Aristides Baltas is Professor of Philosophy and Philosophy of Science at the National Technical University of Athens. His work has sought to bridge analytic and continental approaches to philosophy and traverses the areas of physics, mathematics, psychoanalysis, and historical materialism. He has written widely on Spinoza, Marx, Freud, Benjamin, Althusser, Balibar, and Derrida and has published several books on the relation between philosophy and politics.  He received the prestigious State Award for Nonfiction in 2002 for his book, Aspects and Objects of Self, and, recently, the Prize for Excellence in Academic Teaching, awarded by the President of the Hellenic Republic. His books include On the Epistemology of Louis Althusser (1994), Hosting Jacques Derrida: In the Margins of Science and Politics (1996), and Newton’s Unconscious and Freud’s Apple (2004). His most recent book is Peeling Potatoes or Grinding Lenses: Spinoza and Young Wittgenstein Converse on Immanence and Its Logic (2012).

Geoffrey Bennington is the Asa G. Candler Professor of Modern French Thought at Emory University. He specializes in modern French literature and thought, the eighteenth-century novel, literary theory, and deconstruction.  He is the author of several books, including with, Derrida, Jacques Derrida (1991), Legislations: The Politics of Deconstruction (1995), Interrupting Derrida (2000), Deconstruction is Not What You Think (2005), and, most recently, Not Half No End (2010). He is a member of the French editorial team preparing Derrida’s seminars, about 40 volumes, for publication with Editions Galilée, and General Editor (with Peggy Kamuf) of the English translation of these seminars.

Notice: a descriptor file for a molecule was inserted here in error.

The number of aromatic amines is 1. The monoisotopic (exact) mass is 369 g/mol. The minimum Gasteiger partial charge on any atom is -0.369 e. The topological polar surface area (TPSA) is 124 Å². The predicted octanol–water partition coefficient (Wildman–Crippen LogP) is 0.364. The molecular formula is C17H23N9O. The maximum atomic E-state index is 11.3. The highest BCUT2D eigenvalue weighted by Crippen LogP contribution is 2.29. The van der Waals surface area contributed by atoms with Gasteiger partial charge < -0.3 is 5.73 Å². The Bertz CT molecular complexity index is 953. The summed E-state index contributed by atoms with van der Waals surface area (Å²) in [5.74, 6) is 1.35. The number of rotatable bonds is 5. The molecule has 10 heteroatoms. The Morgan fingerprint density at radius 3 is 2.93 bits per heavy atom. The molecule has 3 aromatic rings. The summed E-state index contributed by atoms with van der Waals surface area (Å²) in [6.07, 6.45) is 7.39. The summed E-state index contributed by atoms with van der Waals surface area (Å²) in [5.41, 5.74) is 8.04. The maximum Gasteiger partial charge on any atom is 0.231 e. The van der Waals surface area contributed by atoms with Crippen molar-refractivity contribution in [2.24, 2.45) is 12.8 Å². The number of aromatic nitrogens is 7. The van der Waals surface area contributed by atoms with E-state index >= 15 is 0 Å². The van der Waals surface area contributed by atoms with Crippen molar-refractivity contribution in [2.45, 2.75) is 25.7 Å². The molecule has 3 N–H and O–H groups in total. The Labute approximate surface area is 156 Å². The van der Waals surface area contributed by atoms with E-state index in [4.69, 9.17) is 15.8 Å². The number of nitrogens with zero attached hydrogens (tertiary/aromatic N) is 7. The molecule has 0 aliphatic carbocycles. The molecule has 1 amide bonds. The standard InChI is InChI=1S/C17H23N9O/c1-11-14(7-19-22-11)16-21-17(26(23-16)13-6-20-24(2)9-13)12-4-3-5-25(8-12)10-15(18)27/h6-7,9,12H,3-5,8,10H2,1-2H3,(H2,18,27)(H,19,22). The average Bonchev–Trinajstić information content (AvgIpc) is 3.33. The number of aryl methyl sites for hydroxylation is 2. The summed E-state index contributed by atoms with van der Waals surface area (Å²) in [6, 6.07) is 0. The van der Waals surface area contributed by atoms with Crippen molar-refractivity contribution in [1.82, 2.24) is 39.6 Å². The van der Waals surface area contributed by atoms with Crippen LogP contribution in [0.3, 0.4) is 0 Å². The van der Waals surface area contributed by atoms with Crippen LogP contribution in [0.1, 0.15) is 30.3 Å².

Judith Butler is Maxine Elliot Professor in the Departments of Rhetoric and Comparative Literature at UC Berkeley, and Wun Tsun Tam Mellon Visiting Professor of the Humanities at Columbia University. She is the author of several books on feminist theory, continental philosophy, and contemporary politics, including Subjects of Desire: Hegelian Reflections in Twentieth Century France (1987, 1999), Gender Trouble: Feminism and the Subversion of Identity (1990, 2007), Bodies that Matter: On the Discursive Limits of “Sex” (1993, 2011), The Psychic Life of Power: Theories in Subjection (1997), Antigone’s Claim: Kinship Between Life and Death (2000), Undoing Gender (2004), Precarious Life: Powers of Violence and Mourning (2004), Giving an Account of Oneself (2005), Frames of War: When is Life Grievable? (2009, and, most recently, Parting Ways: Jewishness and the Critique of Zionism (2012).